Among the technology Verily's applying to the mosquito-sorting problem: Computer vision algorithms.
"We actually take a picture of every single mosquito that we're going to release," Upson said. Computers then determine whether the mosquito is male or female, and only release the males.
The technology is still in the validation phase, Upson said. He personally had spent the previous weekend reviewing more than 30,000 mosquito images to make sure no females were being released.
"But ultimately," he explained, "the computers can do this much better than humans can."
Descriptions of the Verily/MosquitoMate approach scrupulously point out the wolbachia mosquitoes are not genetically modified organisms. That may be because of some local pushback to that method in the Florida Keys.
Oxitec, a British biotechnology company recently acquired by synthetic biology firm Intrexon, has developed a genetically modified mosquito that works similarly to wolbachia: Modified male mosquitoes are released to mate with wild females, and the resulting offspring are unable to survive.
In field trials in Brazil, the Cayman Islands and elsewhere, Oxitec says it's been able to suppress Aedes aegypti populations by more than 90 percent.
It, too, had planned to conduct a trial in the Florida Keys. But a countywide vote on the general election ballot in November presented a speed bump: of 33 districts, 31 voted in favor of a GMO mosquito trial. One of the two districts that didn't was Key Haven, the area where the trial was planned.
Oxitec's Derric Nimmo said the company is now waiting on Food and Drug Administration clearance to conduct a trial in a different area of the Keys, hoping to start this year. The FDA last year released an environmental assessment declaring the Oxitec trial was unlikely to have a significant impact on the environment.
The GMO and wolbachia approaches are on separate regulatory paths; while Oxitec's GMO mosquitoes are currently being overseen by the FDA, MosquitoMate's wolbachia bugs are under Environmental Protection Agency oversight, being characterized as a microbial pesticide.
Nimmo said the FDA may consider transferring oversight of the Oxitec mosquitoes to the EPA. But the public pushback against the GMO approach, however small, has had an impact.
"We looked at all of the different options," Verily's Upson said. "The wolbachia approach was very attractive from a regulatory and public acceptance standpoint ... It was just the easiest way for us to get started."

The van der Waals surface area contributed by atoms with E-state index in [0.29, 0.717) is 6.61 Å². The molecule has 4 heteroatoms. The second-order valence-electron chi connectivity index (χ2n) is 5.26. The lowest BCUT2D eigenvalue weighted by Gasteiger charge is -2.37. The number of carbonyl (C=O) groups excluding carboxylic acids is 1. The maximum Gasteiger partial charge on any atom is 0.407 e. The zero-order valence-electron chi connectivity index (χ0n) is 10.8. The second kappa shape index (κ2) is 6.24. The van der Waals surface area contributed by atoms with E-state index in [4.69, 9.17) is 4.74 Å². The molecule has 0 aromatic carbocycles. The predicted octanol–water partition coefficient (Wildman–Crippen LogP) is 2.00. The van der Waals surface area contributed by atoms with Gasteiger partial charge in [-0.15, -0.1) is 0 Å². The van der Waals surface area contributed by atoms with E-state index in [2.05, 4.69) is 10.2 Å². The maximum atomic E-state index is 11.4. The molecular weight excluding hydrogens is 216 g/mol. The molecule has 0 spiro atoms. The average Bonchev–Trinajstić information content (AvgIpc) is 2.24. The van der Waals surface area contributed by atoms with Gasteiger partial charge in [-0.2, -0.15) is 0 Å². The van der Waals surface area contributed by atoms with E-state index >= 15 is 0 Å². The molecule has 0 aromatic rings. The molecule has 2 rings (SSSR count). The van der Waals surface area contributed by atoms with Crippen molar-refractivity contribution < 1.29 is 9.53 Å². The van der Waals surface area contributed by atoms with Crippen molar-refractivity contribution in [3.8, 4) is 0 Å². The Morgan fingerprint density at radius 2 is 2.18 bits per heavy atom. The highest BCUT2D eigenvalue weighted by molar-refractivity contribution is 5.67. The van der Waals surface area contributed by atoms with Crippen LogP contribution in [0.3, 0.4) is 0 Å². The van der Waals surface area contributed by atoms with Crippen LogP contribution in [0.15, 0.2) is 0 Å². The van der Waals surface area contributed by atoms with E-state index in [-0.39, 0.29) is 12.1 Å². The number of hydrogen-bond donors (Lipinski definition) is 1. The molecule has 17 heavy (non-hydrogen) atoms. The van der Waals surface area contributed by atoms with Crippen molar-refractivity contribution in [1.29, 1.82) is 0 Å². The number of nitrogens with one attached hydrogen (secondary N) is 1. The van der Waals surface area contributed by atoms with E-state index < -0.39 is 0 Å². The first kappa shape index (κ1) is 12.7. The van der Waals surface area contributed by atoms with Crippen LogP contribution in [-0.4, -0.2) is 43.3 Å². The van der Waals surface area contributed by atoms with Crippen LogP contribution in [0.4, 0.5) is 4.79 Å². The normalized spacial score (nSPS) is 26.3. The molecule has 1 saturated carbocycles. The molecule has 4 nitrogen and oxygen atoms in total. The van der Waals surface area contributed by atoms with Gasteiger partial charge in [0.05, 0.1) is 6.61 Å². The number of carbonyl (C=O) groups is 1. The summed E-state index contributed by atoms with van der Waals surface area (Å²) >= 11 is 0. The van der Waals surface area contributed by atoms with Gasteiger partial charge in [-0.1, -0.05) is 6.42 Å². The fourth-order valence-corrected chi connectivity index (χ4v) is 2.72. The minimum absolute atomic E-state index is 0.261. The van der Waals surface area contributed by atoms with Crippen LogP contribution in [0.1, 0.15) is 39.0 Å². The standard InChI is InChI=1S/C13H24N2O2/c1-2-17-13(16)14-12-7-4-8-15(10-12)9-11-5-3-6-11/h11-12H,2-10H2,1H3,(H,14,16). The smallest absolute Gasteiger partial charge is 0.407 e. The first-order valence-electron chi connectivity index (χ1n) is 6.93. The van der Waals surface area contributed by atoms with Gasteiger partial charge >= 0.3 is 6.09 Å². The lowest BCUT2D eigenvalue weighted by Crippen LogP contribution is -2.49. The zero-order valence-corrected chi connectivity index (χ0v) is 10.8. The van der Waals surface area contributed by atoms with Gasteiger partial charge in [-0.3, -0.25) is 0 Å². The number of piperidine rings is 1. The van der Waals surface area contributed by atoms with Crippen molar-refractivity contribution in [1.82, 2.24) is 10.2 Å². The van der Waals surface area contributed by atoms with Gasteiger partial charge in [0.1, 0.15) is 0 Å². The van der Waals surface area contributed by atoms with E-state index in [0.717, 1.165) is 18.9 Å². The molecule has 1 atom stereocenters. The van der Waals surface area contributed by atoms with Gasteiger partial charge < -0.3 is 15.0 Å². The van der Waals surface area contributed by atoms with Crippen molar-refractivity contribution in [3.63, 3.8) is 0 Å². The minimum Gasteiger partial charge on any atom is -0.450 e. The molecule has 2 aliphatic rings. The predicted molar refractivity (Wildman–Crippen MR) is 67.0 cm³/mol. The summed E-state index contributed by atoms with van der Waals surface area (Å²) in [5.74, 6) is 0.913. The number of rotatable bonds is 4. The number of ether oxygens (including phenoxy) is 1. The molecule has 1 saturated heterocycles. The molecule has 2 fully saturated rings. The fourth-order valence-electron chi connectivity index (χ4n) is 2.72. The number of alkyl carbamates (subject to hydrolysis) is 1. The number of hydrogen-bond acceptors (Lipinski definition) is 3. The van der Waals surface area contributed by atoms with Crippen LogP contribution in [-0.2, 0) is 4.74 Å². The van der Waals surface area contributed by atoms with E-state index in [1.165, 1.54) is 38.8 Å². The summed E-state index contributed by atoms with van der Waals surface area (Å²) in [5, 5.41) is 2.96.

Despite the difference in methods, the GMO and wolbachia approaches have the same end goal: Reducing the Aedes aegypti population in a targeted way. Neither technology persists in the environment. If modified male mosquitoes are no longer released, eventually it's likely the wild mosquitoes would repopulate.
Technology theoretically exists to try to wipe out populations more broadly, though, through genetic modifications that would get carried through generations.
"With the gene drive system, we could simply spread infertility," explained Kevin Esvelt, an assistant professor at the MIT Media Lab who runs a group called Sculpting Evolution.
A gene drive is very powerful: Instead of leaving inheritance up to chance, a gene drive system ensures that particular DNA is passed along.
"It spreads indefinitely," Esvelt said.
Considering the toll mosquitoes take on humanity, one might ask: Why don't we kill them all?
Unfortunately, nobody in the scientific community seems to think this is a good idea.
"The history of mankind tells you mosquitoes are bad news," said Dr. Anthony Fauci, director of the National Institutes of Allergy and Infectious Diseases.
Still, he said, "gene drive is a double-edged sword: it could possibly be the most effective way to control mosquitoes on the one hand; on the other hand, if there are unintended consequences, it may be a bit more difficult to turn the process off."
Esvelt points out it's not actually the mosquitoes we want to kill, it's the diseases they carry.
"Our real enemies — the things we really do want to drive extinct — are viruses and parasites," Esvelt said.
"We don't necessarily want the mosquitoes that carry it gone," he added. "So if we can suppress them down to levels where they can no longer transmit the virus and we can remove all of the other places where it's present, then we can eradicate the disease without permanently harming the mosquito."
For now, we may be stuck with the bugs. But if new methods are successful, perhaps one day they'll return to being itchy pests, and relinquish their title of world's most deadly animal.